The Executive Director of the Center for Democratic Development (CDD-Ghana) has said that the dispute between the Office of the Special Prosecutor (OSP) and Labianca Company Limited (‘Labianca’) raises a number of troubling questions about the state of governance in Ghana.

His statment follows the OSP’s recovery of an amount of ¢1.074 million from the company owned by a member of the Council of State, Eunice Jacqueline Buah Asomah-Hinneh.

The OSP contended that Madam Asomah-Hinneh used her position as a member of the Council and member of the Board of Directors of the Ghana Ports and Harbours Authority (GPHA) to get a favourable decision from the Customs Division of GRA.

In a press release issued by CDD-Ghana, Prof Emmanuel Gyimah-Boadi questioned why the President would appoint Madam Asomah-Hinneh to the board of a public agency when she has private business dealings with the agency.

He explained that this sets up the Council of State member for a conflict of interest.

“Is it appropriate for the President to appoint a member of the Council of State to a state agency board? Was there an objectively compelling public interest-related reason for the President to make such an appointment? And finally, was the appointment run by the Council of State?” he quizzed.

Prof Gyimah-Boadi explained that if the Council of State had approved its member for the position of board member, it smacks of institutional self-dealing on the part of the Council of State.

“In conclusion, it is obvious that the entire sordid episode speaks specifically to the entrenchment  of incumbent leaders and political elite capture of Ghana; and generally, to the alarming decline in governance standards in our 4th Republic.”

“Therefore, as a recommendation, this unfortunate event highlights the urgent need for an ethics czar at the Presidency, Executive Branch, Council of State, and other important decision-making and public resource allocation agencies and institutions.”

Background

On August 8, 2022, the OSP published an investigative report which revealed that Labianca Group of Companies, a frozen foods company owned by a member of the Council of State, Eunice Jacqueline Buah Asomah-Hinneh, evaded import duties.

He recovered an amount of ¢1.074 million representing a shortfall in import duties paid to the state.

The OSP contended that Ms Asomah-Hinneh used her position as a member of the Council of State and member of the Board of Directors of the Ghana Ports and Harbours Authority (GPHA) to get a favourable decision from the Customs Division.

The report signed by the Special Prosecutor, Kissi Agyebeng, alleged that the influence-peddling by Ms Asomah-Hinneh led to a reduction in the tax liabilities for her frozen foods company, Labianca Company Limited.

A Deputy Commissioner of Customs in charge of Operations, Joseph Adu Kyei was also cited by the OSP for issuing what it described as an unlawful customs advance ruling.

This, according to the report, reduced the benchmark values of the goods imported by Labianca Limited translating to reduced tax obligations of the company to the state.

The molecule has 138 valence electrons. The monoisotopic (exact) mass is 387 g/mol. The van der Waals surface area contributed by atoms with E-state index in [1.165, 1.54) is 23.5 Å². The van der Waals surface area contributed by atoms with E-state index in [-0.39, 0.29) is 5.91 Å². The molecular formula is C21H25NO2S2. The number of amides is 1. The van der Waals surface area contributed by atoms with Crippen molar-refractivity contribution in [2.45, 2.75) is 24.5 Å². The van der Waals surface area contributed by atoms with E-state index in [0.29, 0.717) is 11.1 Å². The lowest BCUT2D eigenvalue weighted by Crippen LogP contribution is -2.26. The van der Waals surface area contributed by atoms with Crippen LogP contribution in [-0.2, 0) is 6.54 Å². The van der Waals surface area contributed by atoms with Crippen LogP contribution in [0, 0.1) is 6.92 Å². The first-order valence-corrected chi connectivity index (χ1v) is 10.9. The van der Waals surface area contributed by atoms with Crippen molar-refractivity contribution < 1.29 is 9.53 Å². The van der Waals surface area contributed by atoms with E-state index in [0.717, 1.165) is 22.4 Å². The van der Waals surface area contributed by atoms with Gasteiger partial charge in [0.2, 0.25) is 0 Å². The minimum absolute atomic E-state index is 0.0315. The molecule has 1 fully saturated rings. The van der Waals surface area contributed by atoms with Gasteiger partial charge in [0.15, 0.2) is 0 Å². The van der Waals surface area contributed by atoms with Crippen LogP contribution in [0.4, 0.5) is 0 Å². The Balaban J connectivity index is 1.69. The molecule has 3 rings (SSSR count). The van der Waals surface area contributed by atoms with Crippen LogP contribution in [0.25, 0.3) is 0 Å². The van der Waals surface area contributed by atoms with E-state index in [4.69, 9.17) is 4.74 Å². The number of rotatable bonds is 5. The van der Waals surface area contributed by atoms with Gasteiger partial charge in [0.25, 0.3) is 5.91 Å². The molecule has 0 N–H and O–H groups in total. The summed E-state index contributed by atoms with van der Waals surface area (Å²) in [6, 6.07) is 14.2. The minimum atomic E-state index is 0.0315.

Many anti corruption campaigners and institutions commended the OSP for his investigations while raising questions about the operations of Customs.

But, Speaking at the Customs Division Management Retreat at Kumasi, the Commissioner of Customs, Col. Kwadwo Damoah (Rtd) insists the report of the Special Prosecutor was released with malicious intent.

Col Damoah (Rtd) believes it was meant to discredit the Customs officers adding that the OSP “is trying to indict the deputy and myself.”

Meanwhile, Ghana Revenue Authority (GRA) has distanced itself from Col Damoah’ comments.

“The Authority would like to state for the record that it accords the Office of the Special Prosecutor (OSP) the respect and the dignity that the OSP carries,” he said in a press release on Sunday night.

Per his assessment, the comments by the Commissioner of Customs “were made in his personal capacity and do not convey the opinion of the Board and Management of GRA.”

The statement further pledged to GRA’s readiness to assess the OSP’s report and develop measures to seal loopholes that are found to be impeding revenue mobilisation at the ports.

“GRA continually looks for every opportunity to improve on revenue as well as block any leakage,” he added.

Also, the private citizen who petitioned the Office of the Special Prosecutor (OSP) on corruption-related offenses involving Labianca Company Limited has reacted to the findings.

Frank Asare on 16 November 2021 reported the La Bianca Group of Companies for alleged corrupt, illegal and questionable dealings between Labianca and the Customs Division resulting in unlawful markdown or reduction of benchmark values of frozen food products imported by Labianca under the guise of customs advance rulings.

While commending the OSP for working and probing his petition, Mr Asare noted that the funds recovered from Ms Asomah-Hinneh’s company is grossly understated.

He also noted that stringent punishment should be meted out to serve as a deterrent to other public office holders.

On the back of this, he said he would petition the appropriate bodies for her removal from the Council of State.

DISCLAIMER: The Views, Comments, Opinions, Contributions and Statements made by Readers and Contributors on this platform do not necessarily represent the views or policy of Multimedia Group Limited.


DISCLAIMER: The Views, Comments, Opinions, Contributions and Statements made by Readers and Contributors on this platform do not necessarily represent the views or policy of Multimedia Group Limited.